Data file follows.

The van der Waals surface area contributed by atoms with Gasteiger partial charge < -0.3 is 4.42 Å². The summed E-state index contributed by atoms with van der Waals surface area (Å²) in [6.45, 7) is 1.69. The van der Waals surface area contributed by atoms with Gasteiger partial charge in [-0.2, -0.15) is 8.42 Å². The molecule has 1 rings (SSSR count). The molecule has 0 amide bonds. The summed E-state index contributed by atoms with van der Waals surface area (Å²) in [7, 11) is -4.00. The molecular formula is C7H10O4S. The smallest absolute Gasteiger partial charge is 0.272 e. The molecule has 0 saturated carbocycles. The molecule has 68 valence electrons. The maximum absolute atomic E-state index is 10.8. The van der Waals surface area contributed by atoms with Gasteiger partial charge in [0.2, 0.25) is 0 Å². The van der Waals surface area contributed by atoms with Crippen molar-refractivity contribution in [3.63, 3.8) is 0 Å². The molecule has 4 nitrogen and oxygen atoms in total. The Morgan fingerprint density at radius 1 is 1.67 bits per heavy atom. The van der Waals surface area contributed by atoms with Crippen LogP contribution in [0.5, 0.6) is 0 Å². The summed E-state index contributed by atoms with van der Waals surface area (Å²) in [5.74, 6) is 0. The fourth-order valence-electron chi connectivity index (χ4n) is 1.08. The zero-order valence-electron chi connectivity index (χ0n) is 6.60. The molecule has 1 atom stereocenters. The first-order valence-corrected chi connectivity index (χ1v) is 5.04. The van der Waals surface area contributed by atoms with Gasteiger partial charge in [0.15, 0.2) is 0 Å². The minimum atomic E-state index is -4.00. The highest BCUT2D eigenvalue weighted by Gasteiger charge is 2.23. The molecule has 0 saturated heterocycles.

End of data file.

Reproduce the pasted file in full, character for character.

The van der Waals surface area contributed by atoms with Gasteiger partial charge < -0.3 is 4.42 Å². The summed E-state index contributed by atoms with van der Waals surface area (Å²) in [6.45, 7) is 1.69. The van der Waals surface area contributed by atoms with Gasteiger partial charge in [-0.2, -0.15) is 8.42 Å². The molecule has 1 rings (SSSR count). The molecule has 0 amide bonds. The summed E-state index contributed by atoms with van der Waals surface area (Å²) in [7, 11) is -4.00. The molecular formula is C7H10O4S. The smallest absolute Gasteiger partial charge is 0.272 e. The molecule has 0 saturated carbocycles. The molecule has 68 valence electrons. The maximum absolute atomic E-state index is 10.8. The van der Waals surface area contributed by atoms with Gasteiger partial charge in [0.2, 0.25) is 0 Å². The van der Waals surface area contributed by atoms with Crippen molar-refractivity contribution in [3.63, 3.8) is 0 Å². The molecule has 4 nitrogen and oxygen atoms in total. The Morgan fingerprint density at radius 1 is 1.67 bits per heavy atom. The van der Waals surface area contributed by atoms with Crippen LogP contribution in [0.5, 0.6) is 0 Å². The summed E-state index contributed by atoms with van der Waals surface area (Å²) in [5.74, 6) is 0. The fourth-order valence-electron chi connectivity index (χ4n) is 1.08. The zero-order valence-electron chi connectivity index (χ0n) is 6.60. The molecule has 1 atom stereocenters. The first-order valence-corrected chi connectivity index (χ1v) is 5.04. The van der Waals surface area contributed by atoms with Gasteiger partial charge in [0.15, 0.2) is 0 Å². The minimum atomic E-state index is -4.00. The highest BCUT2D eigenvalue weighted by Gasteiger charge is 2.23. The molecule has 0 saturated heterocycles.